We’ve all heard it before:
“Personalization is the future of marketing!”
“Consumers are happy to trade their data for more personalized ads!”
“If you aren’t doing personalized marketing, you’re already behind.”
But is it all true? In a post-Cambridge Analytica world, are consumers really all that happy to share their data with us? Are they truly comfortable with ads that clearly know where they live, what their interests are, what shoes they looked at, and what life event is coming up for them?
If we advertise to someone with the pinpoint accuracy of a Spotify Discover Weekly playlist, are we endearing ourselves to them or are we pushing them away? While data technology has given us immense opportunities in marketing, are consumers really ready to trade their sense of privacy for it?
That discussion is more nuanced and more important than ever before. Consider the fact that most consumers in the United States want stronger data privacy laws, yet 90% of consumers surveyed say they’re willing to provide data for a better shopping experience and 72% of respondents claim they only engage with messages tailored to their interests.
There are many factors to consider with this apparent paradox, and one that cannot be overlooked is age and generation. Younger consumers who grew up with the internet, like Millennials and Gen Z, are much more open-minded with the usage of their data. In fact, Millennials and Gen Z trust companies with their data 47% more than their Baby Boomer and Gen X predecessors. Perhaps this is simply a result of younger generations feeling more laissez-faire with data or perhaps it’s because they’ve grown up in a connected world, and privacy simply doesn’t mean as much to them.
Of course, one of the most important factors is a brand’s intention with consumer data. Brands should ask themselves: Is our use of data creating value through improving customer experience? If the answer is no, your data use is more likely to feel exploitative to the consumer. And it’s best to avoid seeming like you’re using data the consumer doesn’t remember giving.
For example, Amazon and Netflix are two of the most trusted companies when it comes to consumer data. While both likely collect much more data than consumers know, consumers still trust them. Why? It might be because both companies make it seem as if they only use the data they’re given. Amazon shows product recommendations based on purchases and browsing history, which is data consumers know they’re providing. Netflix is similar – they offer show and movie recommendations, and since consumers know Netflix has their watch history, they’re grateful for accurate suggestions rather than suspicious of them.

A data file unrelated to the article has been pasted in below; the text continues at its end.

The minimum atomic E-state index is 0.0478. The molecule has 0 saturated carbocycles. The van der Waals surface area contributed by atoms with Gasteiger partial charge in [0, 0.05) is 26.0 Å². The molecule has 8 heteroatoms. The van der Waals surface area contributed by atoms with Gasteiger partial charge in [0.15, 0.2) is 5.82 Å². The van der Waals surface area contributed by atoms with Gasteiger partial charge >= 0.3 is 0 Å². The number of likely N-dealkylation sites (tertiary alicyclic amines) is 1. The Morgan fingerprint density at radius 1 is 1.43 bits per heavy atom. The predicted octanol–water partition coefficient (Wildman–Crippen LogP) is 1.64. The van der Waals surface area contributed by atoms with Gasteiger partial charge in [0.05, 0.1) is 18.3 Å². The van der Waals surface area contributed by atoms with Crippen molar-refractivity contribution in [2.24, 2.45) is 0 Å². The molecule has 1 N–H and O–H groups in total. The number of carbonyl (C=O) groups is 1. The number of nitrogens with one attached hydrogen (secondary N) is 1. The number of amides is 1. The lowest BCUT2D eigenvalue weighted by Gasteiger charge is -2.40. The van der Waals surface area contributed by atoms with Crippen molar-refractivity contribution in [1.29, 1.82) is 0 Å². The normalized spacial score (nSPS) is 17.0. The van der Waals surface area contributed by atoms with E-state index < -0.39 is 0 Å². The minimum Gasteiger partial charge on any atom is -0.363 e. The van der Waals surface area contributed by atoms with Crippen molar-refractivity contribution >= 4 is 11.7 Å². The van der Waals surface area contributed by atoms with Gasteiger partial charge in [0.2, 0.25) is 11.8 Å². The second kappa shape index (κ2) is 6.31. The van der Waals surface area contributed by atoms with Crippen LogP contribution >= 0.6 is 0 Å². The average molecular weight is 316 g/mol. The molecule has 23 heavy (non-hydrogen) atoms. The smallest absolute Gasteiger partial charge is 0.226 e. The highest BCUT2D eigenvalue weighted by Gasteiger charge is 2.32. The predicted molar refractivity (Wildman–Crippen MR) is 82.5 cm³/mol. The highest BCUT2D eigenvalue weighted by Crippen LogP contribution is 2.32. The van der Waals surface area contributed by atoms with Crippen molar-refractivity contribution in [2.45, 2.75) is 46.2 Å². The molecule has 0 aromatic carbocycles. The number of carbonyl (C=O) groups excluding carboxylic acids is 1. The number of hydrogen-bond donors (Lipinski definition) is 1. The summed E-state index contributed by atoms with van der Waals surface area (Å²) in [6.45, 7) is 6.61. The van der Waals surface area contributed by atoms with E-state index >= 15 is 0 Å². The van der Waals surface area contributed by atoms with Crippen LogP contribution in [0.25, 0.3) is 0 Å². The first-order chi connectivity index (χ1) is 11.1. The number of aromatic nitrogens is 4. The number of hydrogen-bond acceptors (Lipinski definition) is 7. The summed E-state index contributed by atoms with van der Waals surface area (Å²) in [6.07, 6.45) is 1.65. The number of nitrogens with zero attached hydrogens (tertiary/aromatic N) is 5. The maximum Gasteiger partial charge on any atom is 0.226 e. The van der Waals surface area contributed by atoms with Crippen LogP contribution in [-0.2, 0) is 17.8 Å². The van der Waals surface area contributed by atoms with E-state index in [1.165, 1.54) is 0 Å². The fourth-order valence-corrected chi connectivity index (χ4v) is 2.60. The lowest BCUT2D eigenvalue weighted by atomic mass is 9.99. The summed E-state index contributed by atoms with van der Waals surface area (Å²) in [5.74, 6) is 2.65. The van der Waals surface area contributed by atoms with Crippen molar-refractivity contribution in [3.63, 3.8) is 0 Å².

A consumer’s willingness to accept personalized marketing also depends on their overall familiarity with new technologies. Owners of smart home devices were found to be 16% less protective of their data and 12% more trusting of companies using their data. Granted, it does depend on which company is accessing that data. Here’s a quick breakdown:
Amazon was the most trusted company with 48% of consumers trusting them. This is likely because Amazon’s usage seems straightforward (even though its algorithm is actually quite in-depth) – you buy something, it recommends other things that are similar. It feels safe because it feels like they’re only using data you already know they have.
We’ve now established that consumers want the benefits of personalized marketing experiences, but they don’t want to feel like their data is being used as a commodity. So how do marketers walk the line between personalization and invasion of privacy?
Zero Party Data
That’s where “Zero Party Data” comes in. The concept is simple – only market to consumers by using the data that they willingly and knowingly provide to you. While it may initially feel like the audience is smaller, the benefits of this approach are two-fold – consumers don’t feel taken advantage of, and the consumers who provide data are typically the ones much more likely to provide high-quality information, engage, and ultimately make a purchase.
The UK has already provided a great example of the efficacy of Zero Party Data – marketers that prepared for the GDPR ahead of time saw a marked increase in consumer trust, loyalty and engagement. In fact, when brands are transparent with ad targeting practices and inform consumers that product recommendations were based on information they shared, those consumers were 40% more likely to click on the items and 31% more likely to spend longer on a product page.
This is good news – with more and more GDPR-type laws being passed, it is good to know that there is hope for personalized marketing on the other side. And now that the California Consumer Privacy Act (CCPA) has gone into effect, we have our chance to do right by consumers stateside.
Here’s a quick rundown of what this new law requires of businesses:
It’s easy to understand the fear and apprehension that comes with knowing that the era of unfettered data collection is coming to an end, but it’s clear that when data is acquired properly, consumers are more inclined to appreciate personalization and potentially make purchasing decisions. Some US companies are already taking advantage of this new information – Walmart, Kroger, and Target are currently exploring ways to properly acquire and use the date that their customers want to give them.
So what does this look like in practice? Here are a few things to keep in mind when starting to work with Zero Party Data:
Whether marketers welcome the change or not, increased concerns over privacy are here to stay. Digital marketing has always been about innovation, and Zero Party Data provides an opportunity for marketers to do just that. While it may require more upfront work, it can ultimately lead to stronger relationships with customers.